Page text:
But they both say they want people to find their own meaning in the art.

“It really is sort of open-ended. There’s no correct way to interpret it, but based on those things we came up with, we think it’s a pretty solid design,” Mansel-Pleydell said. “We didn’t want to do something that wasn’t clearly The University of Toledo. We wanted to use the school colors and pay homage to the Gothic architecture because it’s a gorgeous university.”

Because the hands are mounted on a thin dividing wall, the artists are able to use the rear side for a three-dimensional collage featuring a mixture of wood and metal gears meant to look like the innerworkings of a clock. Both the gears and hands will be static.

The clock mural incorporates the names of UT programs in the mortar.

There’s also a bit of a hidden element in the mural. Painted in the mortar are the names of programs at UT.

“I think there’s something like 500 different majors and career tracks,” Yarzand said. “People will stand here and try to find their own majors. It’s fun to watch.”

Yarzand and Mansel-Pleydell both earned degrees in other disciplines before coming to UT to study art. They each had high praise for the program and said they were grateful to have their artwork so prominently displayed.

“I love UT and I don’t just say that. I’ve been to four different universities now, and I honestly love it here,” Mansel-Pleydell said. “The fact that I’ve had opportunities like this come up has just been out of this world. I can’t believe I actually get paid to do art every day as a junior in college. I’m really thankful they let us do this.”

“I am happy to be enrolled in The University of Toledo as a fine arts student and very thankful that I got this opportunity in my second semester. To me, it represents a step that I wanted to take for a long time: to be a professional artist,” Yarzand said. “We hope that this mural can stand as our tribute to the University and its iconic clock tower.”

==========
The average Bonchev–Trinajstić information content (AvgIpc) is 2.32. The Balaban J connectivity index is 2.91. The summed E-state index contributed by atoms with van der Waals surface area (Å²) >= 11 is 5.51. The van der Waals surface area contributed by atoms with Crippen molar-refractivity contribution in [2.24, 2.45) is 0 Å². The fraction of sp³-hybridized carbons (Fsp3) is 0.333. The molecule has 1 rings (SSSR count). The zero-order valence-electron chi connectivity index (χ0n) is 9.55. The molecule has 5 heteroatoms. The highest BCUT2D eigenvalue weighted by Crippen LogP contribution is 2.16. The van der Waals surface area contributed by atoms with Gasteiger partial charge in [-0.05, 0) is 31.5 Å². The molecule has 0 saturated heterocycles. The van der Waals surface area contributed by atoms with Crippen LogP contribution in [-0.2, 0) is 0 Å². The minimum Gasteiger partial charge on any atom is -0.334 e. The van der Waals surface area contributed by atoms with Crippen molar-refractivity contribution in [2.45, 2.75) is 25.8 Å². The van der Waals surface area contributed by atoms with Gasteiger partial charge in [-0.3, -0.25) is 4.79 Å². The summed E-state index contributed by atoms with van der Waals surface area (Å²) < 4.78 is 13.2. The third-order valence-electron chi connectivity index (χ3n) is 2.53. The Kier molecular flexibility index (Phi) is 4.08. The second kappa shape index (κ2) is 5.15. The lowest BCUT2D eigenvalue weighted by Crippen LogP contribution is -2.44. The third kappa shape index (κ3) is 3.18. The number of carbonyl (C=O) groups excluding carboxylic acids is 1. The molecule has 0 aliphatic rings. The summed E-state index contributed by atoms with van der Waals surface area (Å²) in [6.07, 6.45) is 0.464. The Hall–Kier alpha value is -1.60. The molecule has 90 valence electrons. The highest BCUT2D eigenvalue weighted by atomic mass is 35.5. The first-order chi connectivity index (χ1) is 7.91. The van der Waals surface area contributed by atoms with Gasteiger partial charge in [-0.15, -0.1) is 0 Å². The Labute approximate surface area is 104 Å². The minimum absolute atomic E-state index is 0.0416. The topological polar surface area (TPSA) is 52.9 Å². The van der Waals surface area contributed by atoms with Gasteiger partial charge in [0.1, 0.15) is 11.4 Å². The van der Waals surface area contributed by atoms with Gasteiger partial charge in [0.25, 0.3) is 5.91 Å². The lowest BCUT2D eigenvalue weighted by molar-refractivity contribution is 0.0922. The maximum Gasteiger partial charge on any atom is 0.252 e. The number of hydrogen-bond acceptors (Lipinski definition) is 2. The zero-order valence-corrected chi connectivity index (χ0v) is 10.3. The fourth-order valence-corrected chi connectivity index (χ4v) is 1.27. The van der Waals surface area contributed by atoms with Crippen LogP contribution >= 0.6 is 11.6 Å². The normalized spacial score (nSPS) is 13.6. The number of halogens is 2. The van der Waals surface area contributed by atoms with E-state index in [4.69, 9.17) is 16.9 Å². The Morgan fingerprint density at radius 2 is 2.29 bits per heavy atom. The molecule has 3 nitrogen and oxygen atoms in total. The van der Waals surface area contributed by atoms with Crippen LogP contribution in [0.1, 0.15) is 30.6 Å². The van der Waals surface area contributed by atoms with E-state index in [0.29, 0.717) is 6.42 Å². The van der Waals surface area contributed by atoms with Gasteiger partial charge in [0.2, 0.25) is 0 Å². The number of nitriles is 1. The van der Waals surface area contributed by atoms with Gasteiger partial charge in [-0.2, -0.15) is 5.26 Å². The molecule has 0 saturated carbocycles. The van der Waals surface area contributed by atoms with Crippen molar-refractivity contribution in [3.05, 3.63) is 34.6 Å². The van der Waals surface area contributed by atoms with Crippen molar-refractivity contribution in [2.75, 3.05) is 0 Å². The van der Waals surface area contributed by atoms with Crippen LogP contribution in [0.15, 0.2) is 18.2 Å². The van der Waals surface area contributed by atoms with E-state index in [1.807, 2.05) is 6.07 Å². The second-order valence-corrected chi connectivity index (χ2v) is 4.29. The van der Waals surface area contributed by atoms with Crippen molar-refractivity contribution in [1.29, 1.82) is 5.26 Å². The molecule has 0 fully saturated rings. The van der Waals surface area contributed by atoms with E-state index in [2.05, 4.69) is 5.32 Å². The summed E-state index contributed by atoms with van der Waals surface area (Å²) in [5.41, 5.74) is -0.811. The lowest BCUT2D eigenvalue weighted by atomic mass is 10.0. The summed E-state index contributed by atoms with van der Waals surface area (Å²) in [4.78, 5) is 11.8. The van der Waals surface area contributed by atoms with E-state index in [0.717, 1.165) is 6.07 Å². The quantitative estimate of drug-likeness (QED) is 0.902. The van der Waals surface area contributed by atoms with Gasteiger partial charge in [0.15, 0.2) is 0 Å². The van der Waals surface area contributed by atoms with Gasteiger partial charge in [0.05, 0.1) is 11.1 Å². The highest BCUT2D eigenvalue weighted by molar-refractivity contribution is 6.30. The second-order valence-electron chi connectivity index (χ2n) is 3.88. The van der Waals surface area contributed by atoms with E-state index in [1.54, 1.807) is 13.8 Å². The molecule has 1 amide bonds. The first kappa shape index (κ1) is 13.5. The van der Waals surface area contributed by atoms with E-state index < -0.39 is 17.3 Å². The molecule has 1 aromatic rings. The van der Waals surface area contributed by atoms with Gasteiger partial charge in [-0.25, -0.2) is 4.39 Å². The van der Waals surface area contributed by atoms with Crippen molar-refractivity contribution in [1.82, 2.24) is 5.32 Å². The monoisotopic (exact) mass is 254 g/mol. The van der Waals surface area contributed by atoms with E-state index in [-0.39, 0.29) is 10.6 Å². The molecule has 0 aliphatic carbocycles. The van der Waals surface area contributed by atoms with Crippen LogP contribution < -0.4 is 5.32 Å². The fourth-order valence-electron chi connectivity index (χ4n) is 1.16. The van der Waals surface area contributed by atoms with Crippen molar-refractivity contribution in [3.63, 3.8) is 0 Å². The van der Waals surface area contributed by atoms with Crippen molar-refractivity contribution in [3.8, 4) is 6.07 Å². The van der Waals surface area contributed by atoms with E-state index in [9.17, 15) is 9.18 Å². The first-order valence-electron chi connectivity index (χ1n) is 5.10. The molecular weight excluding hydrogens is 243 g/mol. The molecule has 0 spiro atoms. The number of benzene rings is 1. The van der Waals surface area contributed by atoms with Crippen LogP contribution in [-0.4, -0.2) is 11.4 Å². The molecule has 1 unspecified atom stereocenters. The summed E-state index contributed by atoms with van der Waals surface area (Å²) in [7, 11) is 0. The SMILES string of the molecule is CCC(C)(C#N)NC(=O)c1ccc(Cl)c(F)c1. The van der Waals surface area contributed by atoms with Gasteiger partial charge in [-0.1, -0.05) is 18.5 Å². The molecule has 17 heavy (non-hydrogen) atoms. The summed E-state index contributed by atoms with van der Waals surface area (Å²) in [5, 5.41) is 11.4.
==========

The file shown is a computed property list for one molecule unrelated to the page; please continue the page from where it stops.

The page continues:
Remaklus said he’s been impressed by both the talent of the artists and how much recognition the work is getting.

“It is a really beautiful mural, but it’s also like performance art. People enjoy coming in, watching them paint, and seeing the progress they’re making,” he said. “Tara and Rose have done a fantastic job.”

African-American films to screen at UT for Black History Month

The first UT African-American Film Festival will be held this month at The University of Toledo.

Screenings will take place Thursdays, Feb. 7, 14 and 21, beginning at 7:30 p.m. in the Center for Performing Arts.

The inaugural event is co-sponsored by the UT Black Student Union, the UT Department of Theatre and Film, and the UT Office of Multicultural Student Success.

Films showcased during February spotlight contemporary African-American stories as told by some of today’s best African-American filmmakers.

Kicking off Thursday, Feb. 7, the festival will open with the 2016 Academy Awarding-winning best picture “Moonlight,” directed by filmmaking phenom Barry Jenkins.